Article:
Savills and GEM: The only constant in retail is change – structural changes will mean the mix of uses

Sustainable repurposing is about making sure that the places to live and work are future proof, green, offer solid investment opportunities and provide what communities need. The repurposing journey starts with retail. Action is needed now, otherwise a third of retail could be redundant by the end of the decade according to SAVILLS Research. Non-retail uses will play a vital role in the transformation of shopping spaces to a more dynamic, rich, and purposeful mix of uses. The need to rethink how to use our urban spaces does not lie with retail alone – it is a question of rightsizing everything and all stakeholders collaborating with a common purpose. Public and private sector engagement is coming together unlike before.

Sustainability must be at the heart of repurposing if we really want to create places that meet the future needs. Challenges around viability remain, but increasingly are being navigated through new funding mechanisms, creative uses, and partnerships. Investors, stakeholders, and consumers focus even more on ESG, sustainability and social returns. According to SAVILLS the best retail investments in the future will be those that are connected to their places, are environmentally and economically sustainable, and that have secure income from diverse occupants.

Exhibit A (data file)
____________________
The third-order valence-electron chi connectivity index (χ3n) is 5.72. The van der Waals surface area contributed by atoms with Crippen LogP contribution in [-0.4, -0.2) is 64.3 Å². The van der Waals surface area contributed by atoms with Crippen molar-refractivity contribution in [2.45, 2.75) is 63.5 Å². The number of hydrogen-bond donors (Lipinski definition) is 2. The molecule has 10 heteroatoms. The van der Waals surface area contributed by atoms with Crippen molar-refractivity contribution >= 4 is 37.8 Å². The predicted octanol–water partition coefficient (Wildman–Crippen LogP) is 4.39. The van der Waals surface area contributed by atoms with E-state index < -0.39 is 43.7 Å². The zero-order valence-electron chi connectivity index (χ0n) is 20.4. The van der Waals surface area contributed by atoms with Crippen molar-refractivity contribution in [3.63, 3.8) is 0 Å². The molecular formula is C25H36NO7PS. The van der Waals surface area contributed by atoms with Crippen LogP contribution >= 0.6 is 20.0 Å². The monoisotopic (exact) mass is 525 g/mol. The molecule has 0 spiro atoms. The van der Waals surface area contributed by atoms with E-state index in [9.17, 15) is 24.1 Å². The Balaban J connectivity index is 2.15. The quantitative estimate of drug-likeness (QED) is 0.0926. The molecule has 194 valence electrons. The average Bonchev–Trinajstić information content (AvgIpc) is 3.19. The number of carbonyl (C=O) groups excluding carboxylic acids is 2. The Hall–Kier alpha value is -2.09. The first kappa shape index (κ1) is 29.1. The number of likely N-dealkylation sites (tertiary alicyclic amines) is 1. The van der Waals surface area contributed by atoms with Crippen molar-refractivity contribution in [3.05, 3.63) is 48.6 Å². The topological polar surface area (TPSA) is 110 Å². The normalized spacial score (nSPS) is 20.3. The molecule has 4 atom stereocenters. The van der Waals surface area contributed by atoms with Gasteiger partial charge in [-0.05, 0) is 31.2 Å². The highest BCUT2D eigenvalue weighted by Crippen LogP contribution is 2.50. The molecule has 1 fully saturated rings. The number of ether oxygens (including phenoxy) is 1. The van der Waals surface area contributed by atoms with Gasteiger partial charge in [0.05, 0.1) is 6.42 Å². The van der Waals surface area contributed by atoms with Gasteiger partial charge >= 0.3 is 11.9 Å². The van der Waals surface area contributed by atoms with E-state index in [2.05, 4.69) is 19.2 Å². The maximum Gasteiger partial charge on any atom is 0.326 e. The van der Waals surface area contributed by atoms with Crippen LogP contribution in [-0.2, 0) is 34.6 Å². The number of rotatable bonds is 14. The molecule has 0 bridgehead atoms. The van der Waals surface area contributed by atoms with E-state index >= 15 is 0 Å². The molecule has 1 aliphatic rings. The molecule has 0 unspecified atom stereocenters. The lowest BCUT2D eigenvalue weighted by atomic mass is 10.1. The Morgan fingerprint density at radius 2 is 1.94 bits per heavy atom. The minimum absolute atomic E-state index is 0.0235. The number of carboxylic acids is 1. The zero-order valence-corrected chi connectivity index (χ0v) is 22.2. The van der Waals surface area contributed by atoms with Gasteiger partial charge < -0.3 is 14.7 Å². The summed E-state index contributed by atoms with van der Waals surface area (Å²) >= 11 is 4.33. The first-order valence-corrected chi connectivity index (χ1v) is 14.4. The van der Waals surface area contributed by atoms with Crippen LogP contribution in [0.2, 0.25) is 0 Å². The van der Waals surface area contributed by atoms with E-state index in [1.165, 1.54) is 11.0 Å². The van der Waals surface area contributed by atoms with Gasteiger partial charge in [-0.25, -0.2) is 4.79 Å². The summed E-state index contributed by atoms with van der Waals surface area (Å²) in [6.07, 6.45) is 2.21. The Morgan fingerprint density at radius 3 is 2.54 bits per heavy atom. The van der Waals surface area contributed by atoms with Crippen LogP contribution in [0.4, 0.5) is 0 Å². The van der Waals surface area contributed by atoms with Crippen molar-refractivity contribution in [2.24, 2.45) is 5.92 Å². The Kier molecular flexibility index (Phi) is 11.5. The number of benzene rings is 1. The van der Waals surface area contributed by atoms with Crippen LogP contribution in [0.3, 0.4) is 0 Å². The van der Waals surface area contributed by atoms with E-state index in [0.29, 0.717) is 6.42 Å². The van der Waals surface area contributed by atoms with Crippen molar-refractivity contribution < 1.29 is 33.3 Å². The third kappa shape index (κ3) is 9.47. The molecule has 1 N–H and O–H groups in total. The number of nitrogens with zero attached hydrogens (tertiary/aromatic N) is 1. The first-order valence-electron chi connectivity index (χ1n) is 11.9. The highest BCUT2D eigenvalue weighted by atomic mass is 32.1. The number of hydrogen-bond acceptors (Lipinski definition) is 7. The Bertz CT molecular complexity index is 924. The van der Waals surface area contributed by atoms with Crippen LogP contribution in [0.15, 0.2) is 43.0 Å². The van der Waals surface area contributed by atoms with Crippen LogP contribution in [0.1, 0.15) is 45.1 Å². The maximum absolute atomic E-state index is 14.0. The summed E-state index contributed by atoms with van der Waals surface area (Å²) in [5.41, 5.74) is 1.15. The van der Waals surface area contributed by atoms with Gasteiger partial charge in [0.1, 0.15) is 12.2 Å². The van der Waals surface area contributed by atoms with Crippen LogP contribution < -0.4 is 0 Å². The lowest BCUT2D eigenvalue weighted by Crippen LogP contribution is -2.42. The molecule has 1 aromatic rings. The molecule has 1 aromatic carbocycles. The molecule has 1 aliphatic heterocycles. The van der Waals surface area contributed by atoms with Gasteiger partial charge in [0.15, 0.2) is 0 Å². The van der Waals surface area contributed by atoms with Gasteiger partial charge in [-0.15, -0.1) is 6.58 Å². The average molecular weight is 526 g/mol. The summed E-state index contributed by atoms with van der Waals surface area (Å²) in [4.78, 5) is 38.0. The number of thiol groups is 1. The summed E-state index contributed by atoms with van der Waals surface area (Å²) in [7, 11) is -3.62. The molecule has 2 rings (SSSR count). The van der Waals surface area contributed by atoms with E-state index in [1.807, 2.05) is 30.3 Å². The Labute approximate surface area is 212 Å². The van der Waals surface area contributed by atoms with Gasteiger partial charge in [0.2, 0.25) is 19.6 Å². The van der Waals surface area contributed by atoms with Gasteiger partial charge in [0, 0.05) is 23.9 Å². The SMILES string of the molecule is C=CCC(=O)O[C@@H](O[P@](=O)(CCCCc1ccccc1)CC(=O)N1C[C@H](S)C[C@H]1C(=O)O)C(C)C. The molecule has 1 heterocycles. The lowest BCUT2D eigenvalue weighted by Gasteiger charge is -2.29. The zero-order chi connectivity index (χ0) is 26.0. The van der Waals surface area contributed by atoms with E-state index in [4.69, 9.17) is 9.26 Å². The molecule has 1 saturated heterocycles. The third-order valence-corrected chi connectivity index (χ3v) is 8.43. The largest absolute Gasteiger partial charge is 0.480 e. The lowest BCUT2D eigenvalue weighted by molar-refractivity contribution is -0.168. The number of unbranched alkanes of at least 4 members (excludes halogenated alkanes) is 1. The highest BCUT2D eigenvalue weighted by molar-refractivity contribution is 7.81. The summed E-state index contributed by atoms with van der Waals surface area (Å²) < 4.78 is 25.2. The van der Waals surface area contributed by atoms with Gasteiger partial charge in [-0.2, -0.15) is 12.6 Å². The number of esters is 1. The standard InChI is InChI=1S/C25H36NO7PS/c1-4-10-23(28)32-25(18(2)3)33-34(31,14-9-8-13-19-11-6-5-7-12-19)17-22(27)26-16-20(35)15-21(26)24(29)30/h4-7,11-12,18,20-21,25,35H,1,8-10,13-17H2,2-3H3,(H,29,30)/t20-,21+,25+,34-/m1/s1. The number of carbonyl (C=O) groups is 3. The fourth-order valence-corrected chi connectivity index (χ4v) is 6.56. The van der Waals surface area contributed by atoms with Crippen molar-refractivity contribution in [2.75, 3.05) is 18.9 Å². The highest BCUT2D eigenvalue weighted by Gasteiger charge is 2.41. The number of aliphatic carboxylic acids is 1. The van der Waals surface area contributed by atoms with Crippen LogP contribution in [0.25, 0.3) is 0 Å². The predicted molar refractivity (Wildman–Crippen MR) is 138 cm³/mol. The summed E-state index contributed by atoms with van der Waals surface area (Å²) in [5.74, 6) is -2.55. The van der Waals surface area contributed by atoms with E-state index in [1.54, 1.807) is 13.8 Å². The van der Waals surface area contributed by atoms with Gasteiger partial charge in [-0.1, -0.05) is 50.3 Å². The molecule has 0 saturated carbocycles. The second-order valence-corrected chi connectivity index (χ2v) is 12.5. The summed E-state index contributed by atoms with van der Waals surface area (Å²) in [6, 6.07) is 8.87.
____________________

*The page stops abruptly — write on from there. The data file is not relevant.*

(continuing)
Retail restructuring was already advancing before corona. The inevitable change progressed but was ignored or underestimated. An accelerated evolution of retail and a shift in consumer behavior faced us in 2020. Retail repurposing reimagines how we use our towns and shopping centres to live, work, play and thrive. According to SAVILLS Research retail needs to be rightsized, not replaced. Evolved, not eliminated. Retail is not dead but boring retail is dead. Retail is at a turning point where great challenges meet opportunities. Dynamic retail will survive.

Hybrid spaces benefit all uses. It is about creating the right blend of interconnected hybrid spaces that are appropriate for that place. This means more than just replacing one use with another. The megatrends of urbanization, climate change, population ageing, and rapid technological development have contributed to hybrid spaces becoming more common. In Finland, several large hybrid projects have been completed or are currently under way where retail premises, offices, living space and different private and public services join in a coherent city space. Shopping centres will be consumer hubs that are more than just shopping, but instead meet other social and civic needs, such as health, education, and wellbeing.

City planning supports the objective of a varied and vibrant city structure that features city centres with service networks. The Building as a Service concept will slowly replace the conventional building-centric model, where the value is based on the building and its durability and usability. As working life, the use of workspaces and even living habits and types of housing change, the change in city structure is accelerated and requires a new sort of thinking, sustainable repurposing, sustainable master planning, and sustainable funding and policy.

More in detail information: SAVILLS RE: IMAGINING RETAIL Issue #2 | Winter 2020/21


Irma Jokinen, researcher